If you decide to keep your Mac pure and don't mind spending the extra money on Mac versions of your software, you're still faced with the task of transferring your files and data.
As mentioned earlier, file formats are indeed cross-platform, and getting files from a PC to a Mac or vice versa is easy; that's what networks and removable media are for. (Of course, I'll be talking about networks in a future column.) But the real challenge is being able to use familiar applications on a new platform exactly the way you did on the old one—right down to all the little customizations that you've refined over time so that you can work as efficiently as possible.
Unfortunately, most software makers don't even make it easy to pass personal settings between copies of their programs on the same platform. So expecting them to make it easy to move settings from Windows to a Mac might be asking a bit much.
The closest thing to an automated solution is Detto Technologies' Move2Mac, a program that makes transferring data extremely painless. Briefly, this is how it works: First you run the Move2Mac setup program on your Windows computer, and select what you want to transfer to your Mac. Then you run the setup program on the Mac, connect the two computers with Detto's special USB cable, and the transfer gets under way.
Move2Mac makes moving your data very easy. All you have to do is select the types of files you want to move (say, .xls and .doc files), and Move2Mac will scour your hard disk to find every file with that extension, and transfer it over using the same folder structure—so if you know where to find a file on your PC, you'll know where to find it on the Mac. Files in special directories are transferred to their Mac equivalent; for example, files on the Windows desktop move to the Macintosh desktop, My Documents files move to Documents and so on.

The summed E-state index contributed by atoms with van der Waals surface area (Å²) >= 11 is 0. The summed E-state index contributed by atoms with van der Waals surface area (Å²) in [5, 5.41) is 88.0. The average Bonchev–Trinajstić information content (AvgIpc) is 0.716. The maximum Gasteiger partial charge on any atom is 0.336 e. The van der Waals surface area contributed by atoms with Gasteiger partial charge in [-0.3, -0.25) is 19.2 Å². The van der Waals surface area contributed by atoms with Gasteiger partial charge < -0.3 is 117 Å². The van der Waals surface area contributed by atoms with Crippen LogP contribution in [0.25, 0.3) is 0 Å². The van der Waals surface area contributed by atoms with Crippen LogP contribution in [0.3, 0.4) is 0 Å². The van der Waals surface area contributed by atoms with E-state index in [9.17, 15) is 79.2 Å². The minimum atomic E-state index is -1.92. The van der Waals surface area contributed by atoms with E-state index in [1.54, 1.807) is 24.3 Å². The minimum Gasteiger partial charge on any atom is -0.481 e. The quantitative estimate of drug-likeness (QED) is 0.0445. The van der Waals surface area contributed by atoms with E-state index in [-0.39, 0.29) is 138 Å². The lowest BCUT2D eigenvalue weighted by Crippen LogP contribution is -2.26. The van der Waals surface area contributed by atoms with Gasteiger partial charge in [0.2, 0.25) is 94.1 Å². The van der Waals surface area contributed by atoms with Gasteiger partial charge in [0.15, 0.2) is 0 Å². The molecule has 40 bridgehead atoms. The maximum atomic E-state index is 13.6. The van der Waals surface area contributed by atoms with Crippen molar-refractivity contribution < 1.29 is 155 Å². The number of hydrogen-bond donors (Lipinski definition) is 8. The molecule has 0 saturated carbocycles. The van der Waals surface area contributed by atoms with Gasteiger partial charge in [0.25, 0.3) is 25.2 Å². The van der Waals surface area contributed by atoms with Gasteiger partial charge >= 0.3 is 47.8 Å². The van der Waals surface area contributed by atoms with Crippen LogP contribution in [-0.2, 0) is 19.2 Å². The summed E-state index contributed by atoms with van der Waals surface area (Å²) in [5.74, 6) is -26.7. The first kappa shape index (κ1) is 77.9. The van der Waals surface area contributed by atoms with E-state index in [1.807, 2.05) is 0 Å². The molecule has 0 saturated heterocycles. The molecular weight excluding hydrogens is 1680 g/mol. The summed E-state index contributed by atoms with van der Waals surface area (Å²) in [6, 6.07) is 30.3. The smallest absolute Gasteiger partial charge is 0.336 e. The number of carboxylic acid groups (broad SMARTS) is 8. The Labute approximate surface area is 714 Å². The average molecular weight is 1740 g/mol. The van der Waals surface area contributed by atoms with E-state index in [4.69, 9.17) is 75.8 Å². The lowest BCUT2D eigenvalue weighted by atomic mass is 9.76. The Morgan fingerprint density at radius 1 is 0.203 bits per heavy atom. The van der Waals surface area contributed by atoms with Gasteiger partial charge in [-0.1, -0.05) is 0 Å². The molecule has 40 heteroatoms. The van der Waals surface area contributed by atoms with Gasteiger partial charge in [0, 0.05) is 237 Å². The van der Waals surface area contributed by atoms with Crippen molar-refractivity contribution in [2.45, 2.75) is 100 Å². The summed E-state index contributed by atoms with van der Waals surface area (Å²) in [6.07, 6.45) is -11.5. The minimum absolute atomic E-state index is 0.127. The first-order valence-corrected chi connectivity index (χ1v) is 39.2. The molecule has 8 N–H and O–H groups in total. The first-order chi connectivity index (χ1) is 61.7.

Aside from data, Move2Mac also moves Internet Explorer bookmarks; the desktop wallpaper; dial-up connections; Outlook Express POP3 settings and address book contacts; and e-mail settings and messages. In practice, it's almost as good as it sounds, but the devil is in the details. You'll note, for instance, that Move2Mac only moves bookmarks from Internet Explorer. If you're an Outlook Express user, your POP3 settings will be transferred to the Mac's Mail application, and your address book entries are incorporated into the Mac's address book—but the e-mail messages themselves are untouched. The same is true if you're using Eudora or any other e-mail application, with the exception of Netscape Mail.
Move2Mac uses Netscape Mail as sort of a Rosetta stone; first you install Netscape 7 on your PC (it's included on the CD), then import your mail into it. Move2Mac transfers the e-mail data to the Mac, and you can then import your messages into your chosen e-mail program. At least, that's the idea. When I tried to execute a transfer, Eudora 5.2 on the Mac refused to import from anything other than Claris Emailer and Outlook Express.